Answer: The Council has recently completed the procurement for a supplier to install Electric Vehicle Charging Infrastructure (EVCI) at Bradley Fold and Bury Cemetery to allow the council to charge the electric vehicles that will be procured as part of the ongoing actions to green our fleet. These new chargepoints will be installed by the summer 2022.
During 2021 we worked with TfGM to use Government Clean Air Early Measures funding to install 2 rapid chargers at The Millgate and The Rock Shopping Centre car parks. These are both now in full operation.
Work is progressing with TFGM to install 3 rapid charging hubs for Taxis and Private Hire Vehicles. The proposed are sites currently undergoing feasibility studies with a view to installation later in 2022.
We are also commencing a procurement process to appoint a contractor to be able to bid for Office for Zero Emission Vehicles (OZEV) for On- Street Residential Charging Scheme (ORCS) funding. This funding pays towards the installation of public electric vehicle chargepoints aimed at residents without access to off-street parking.
We have developed a long list of possible locations for public chargepoints throughout our borough and this is currently going through our approval process.
Once a list of sites has been agreed this will put the Council in a better position to apply for funding or to explore alternative options to install charging infrastructure.
Councillor Steve Wright asked about No Idling Zones outside Schools: What progress has been made on plans to implement ‘no idling’ zones outside schools in Bury, as agreed upon at a Council meeting three years ago?
Answer We are committed to address the issue of idling vehicles specifically where it can impact on vulnerable members of our community.
In the UK, it is illegal under the Road Vehicles (Construction and Use) Regulations 1986 to leave a vehicle’s engine running unnecessarily whil that vehicle is stationary on a public road. Doing this can incur a £20 fixed penalty fine under the Road Traffic (Vehicle Emissions) Regulations 2002.
This is only imposed if the driver fails to turn off their engine when asked to do so. Enforcement of this legislation sits with local authorities and the legal powers are in place for parking enforcement officers to issue the necessary fixed penalty notices. As the enforcing officer has to give the driver the opportunity to switch off the engine first and the penalty for idling is relatively small (£20),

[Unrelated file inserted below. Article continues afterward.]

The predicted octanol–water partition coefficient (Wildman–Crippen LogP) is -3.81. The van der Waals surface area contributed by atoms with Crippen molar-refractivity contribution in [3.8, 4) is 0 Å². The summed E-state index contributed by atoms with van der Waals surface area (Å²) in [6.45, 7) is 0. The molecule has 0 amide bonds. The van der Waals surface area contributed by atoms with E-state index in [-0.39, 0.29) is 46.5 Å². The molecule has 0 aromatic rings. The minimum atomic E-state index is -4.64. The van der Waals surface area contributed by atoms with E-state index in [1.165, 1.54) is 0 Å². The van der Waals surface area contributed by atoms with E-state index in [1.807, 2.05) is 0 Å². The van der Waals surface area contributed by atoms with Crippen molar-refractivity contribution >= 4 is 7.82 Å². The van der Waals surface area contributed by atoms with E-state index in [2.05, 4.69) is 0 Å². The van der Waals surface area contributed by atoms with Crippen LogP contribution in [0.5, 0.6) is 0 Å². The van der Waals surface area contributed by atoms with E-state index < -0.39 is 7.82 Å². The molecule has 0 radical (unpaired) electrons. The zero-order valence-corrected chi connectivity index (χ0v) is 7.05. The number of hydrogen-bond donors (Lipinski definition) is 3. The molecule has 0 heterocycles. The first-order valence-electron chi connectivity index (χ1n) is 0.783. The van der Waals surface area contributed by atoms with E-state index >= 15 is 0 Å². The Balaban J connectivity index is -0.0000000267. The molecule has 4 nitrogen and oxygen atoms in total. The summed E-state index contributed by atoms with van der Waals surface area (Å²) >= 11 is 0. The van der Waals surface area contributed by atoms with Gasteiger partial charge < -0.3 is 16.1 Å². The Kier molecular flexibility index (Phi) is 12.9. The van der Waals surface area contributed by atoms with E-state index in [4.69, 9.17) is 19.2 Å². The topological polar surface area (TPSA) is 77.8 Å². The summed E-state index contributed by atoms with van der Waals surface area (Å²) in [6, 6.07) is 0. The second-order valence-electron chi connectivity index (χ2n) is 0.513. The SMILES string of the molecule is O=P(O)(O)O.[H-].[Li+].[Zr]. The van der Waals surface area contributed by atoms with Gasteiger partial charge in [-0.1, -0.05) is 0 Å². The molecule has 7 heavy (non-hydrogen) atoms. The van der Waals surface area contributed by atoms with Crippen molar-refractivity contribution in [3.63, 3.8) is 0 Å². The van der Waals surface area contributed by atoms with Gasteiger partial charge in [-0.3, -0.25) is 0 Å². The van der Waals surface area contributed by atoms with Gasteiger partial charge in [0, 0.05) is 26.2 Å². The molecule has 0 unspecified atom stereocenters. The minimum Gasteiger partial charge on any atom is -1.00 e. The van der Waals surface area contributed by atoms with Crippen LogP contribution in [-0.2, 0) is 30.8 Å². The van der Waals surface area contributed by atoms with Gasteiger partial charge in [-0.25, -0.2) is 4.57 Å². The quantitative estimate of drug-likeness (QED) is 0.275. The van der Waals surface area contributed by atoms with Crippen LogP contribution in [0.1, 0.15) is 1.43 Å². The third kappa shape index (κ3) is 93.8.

Greater Manchester Local Authorities do not consider the Regulation to be an effective deterrent.
The Government has previously announced proposals to consult on toughening up rules on vehicle idling and increasing fines for drivers who leave their engine running while parked. The GM Authorities have written to the Transport Secretary asking for the launch of the public consultation on this issue to be brought forward. Given limited council resources along with the limited enforcement deterrent, Bury and the other GM Authorities are planning to focus more on awareness raising campaigns in the first instance. The aim will be to inform our populations of the impacts of idling vehicles on air quality and therefore health.
With this in mind, in 2021 the council purchased 3 air quality sensors which are being located outside schools to show the impact of the school run on local air quality emissions. These sensors will be moved around our schools on a rota basis and council officers will work with the schools and parents to help raise awareness of the impacts of poor air quality on health and the benefits of walking and cycling as a means of getting to and from school.
We are also working with TFGM to develop “School Streets” in our borough and have recently been notified that 3 “School Street” schemes have been approved for Guardian Angel RC Primary, Chesham Primary and Hazel Wood High School. These schemes will allow us to restrict access to motorised traffic outside schools at drop off and pick up times. We will gain experience and learning from these first schemes which should allow us to roll out similar schemes at a wider range of our schools.
Councillor Michael Powell asked about Metrolink Price Increases: Could the Authority’s spokesperson on the Greater Manchester Transport Authority inform members on the percentage increase on the average Metrolink fare in each of the previous five years, and proposed fare increases going forwards?
Answer The table below shows the overall price increase of Metrolink fares in recent years. The % increases represent a ‘weighted average’, as there are many types of fares and ticketing products and limitations on cash handling vending machines that require fares to be in multiples of 10p. As a result, individual fares can be above or below that ‘weighted average’ increase.
* Provided for comparison as an indication of how Metrolink’s costs change. Measured in July of each of the years listed. The most recently published RPI figure (at November 2021) was 7.1%. The December RPI figure is due to be published during January.
TfGM is reviewing Metrolink fare levels in the context of the ongoing uncertainty in relation to ongoing government funding/ support beyond March 2022; and the aspiration for an integrated public transport network, with attractively priced, simply structured and integrated fares and ticketing.